The doctorate (Latin: doctor, "teacher," from doctum, " taught," past participle of docere, "to teach") appeared in medieval Europe as a license to teach (Latin: licentia docendi) at a medieval university. Its roots can be traced to the early church when the term "doctor" referred to the Apostles, church fathers and other Christian authorities who taught and interpreted the Bible. The right to grant a licentia docendi was originally reserved to the Catholic church which required the applicant to pass a test, to take oath of allegiance and pay a fee. The Third Council of the Lateran of 1179 guaranteed the access – by that time largely free of charge – of all able applicants, who were, however, still tested for aptitude by the ecclesiastic scholastic. This right remained a bone of contention between the church authorities and the slowly emancipating universities, but was granted by the pope to the University of Paris in 1213 where it became a universal license to teach (licentia ubiquie docendi). However, while the licentia continued to hold a higher prestige than the bachelor's degree (Baccalaureus), it was ultimately reduced to an intermediate step to the Magister and doctorate, both of which now became the exclusive qualification for teaching.
At the university, doctoral training was a form of apprenticeship to a guild. The traditional term of study before new teachers were admitted to the guild of "Masters of Arts," seven years, was the same as the term of apprenticeship for other occupations. Originally the terms "master" and "doctor" were synonymous, but over time the doctorate came to be regarded as a higher qualification than the master's degree. A hypothesis by George Makdisi that the doctorate has its origins in the Islamic Ijazah, a 180 degree turnaround to an earlier view of him which held that both systems were of "the most fundamental difference," has been rejected by Tony Huff as unsubstantiated.
It is not until recently that Universities began to accept female students in their Doctorate programs. In the year 1785, Complutense University became the first University to grant a Doctorate to a female student, María Isidra de Guzmán y de la Cerda. In comparison, University of Oxford did not accept female scholars until the year 1920, and the University of Cambridge did not grant a Ph.D. to a female student until the year 1926.
The usage and meaning of the doctorate has changed over time, and it has also been subject to regional variations. For instance, until the early 20th century few academic staff or professors in English-speaking universities held doctorates, except for very senior scholars and those in holy orders. After that time the German practice of requiring prospective lecturers to have completed a "research doctorate" became widespread. Additionally, universities' shifts to "research oriented" education increased the importance of the doctorate. Today such a doctorate is generally a prerequisite for pursuing an academic career, although not everyone who receives a research doctorate becomes an academic by profession. Many universities also award "honorary doctorates" to individuals who have been deemed worthy of special recognition, either for scholarly work or for other contributions to the university or to society.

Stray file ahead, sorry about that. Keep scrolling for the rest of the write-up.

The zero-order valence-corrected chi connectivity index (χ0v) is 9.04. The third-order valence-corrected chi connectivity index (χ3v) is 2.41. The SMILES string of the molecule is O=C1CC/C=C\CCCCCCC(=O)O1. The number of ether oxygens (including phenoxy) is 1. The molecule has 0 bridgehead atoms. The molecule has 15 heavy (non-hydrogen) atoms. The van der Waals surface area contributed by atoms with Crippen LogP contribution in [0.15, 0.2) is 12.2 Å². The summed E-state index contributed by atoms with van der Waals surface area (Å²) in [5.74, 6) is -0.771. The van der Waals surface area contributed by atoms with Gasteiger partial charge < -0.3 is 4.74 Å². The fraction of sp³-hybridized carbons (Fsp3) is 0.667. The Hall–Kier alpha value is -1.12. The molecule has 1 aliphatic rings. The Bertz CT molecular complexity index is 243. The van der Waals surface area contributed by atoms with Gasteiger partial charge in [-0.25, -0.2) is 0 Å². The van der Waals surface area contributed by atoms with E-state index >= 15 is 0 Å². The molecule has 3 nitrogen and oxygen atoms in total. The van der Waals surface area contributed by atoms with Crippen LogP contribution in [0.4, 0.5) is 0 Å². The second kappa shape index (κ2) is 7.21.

Although the research doctorate is almost universally accepted as the standard qualification for an academic career, it is a relatively new invention.
The older-style doctorates (now usually called "Higher Doctorates" in the United Kingdom) take much longer to complete, since candidates must show themselves to be leading experts in their subjects. These doctorates are now less common in some countries, and are often awarded honoris causa. The habilitation is still used for academic recruitment purposes in many countries within the EU and involves either a new long thesis (a second book) or a portfolio of research publications. The habilitation demonstrates independent and thorough research, experience in teaching and lecturing and, more recently, the ability to generate funding within the area of research. The "habilitation" is regarded as a senior post-doctoral qualification, many years after the research doctorate, and can be necessary for a Privatdozent (in Germany) or professor position.
A similar system traditionally holds in Russia. Already in the Russian Empire the academic degree doctor of the sciences (doktor nauk) marked the highest academic degree which can be achieved by an examination. This system was generally adopted by the USSR/Russia and many post-Soviet countries. A lower degree, candidate of the sciences (kandidat nauk), is, roughly, the Russian equivalent to the research doctorate in most other countries.
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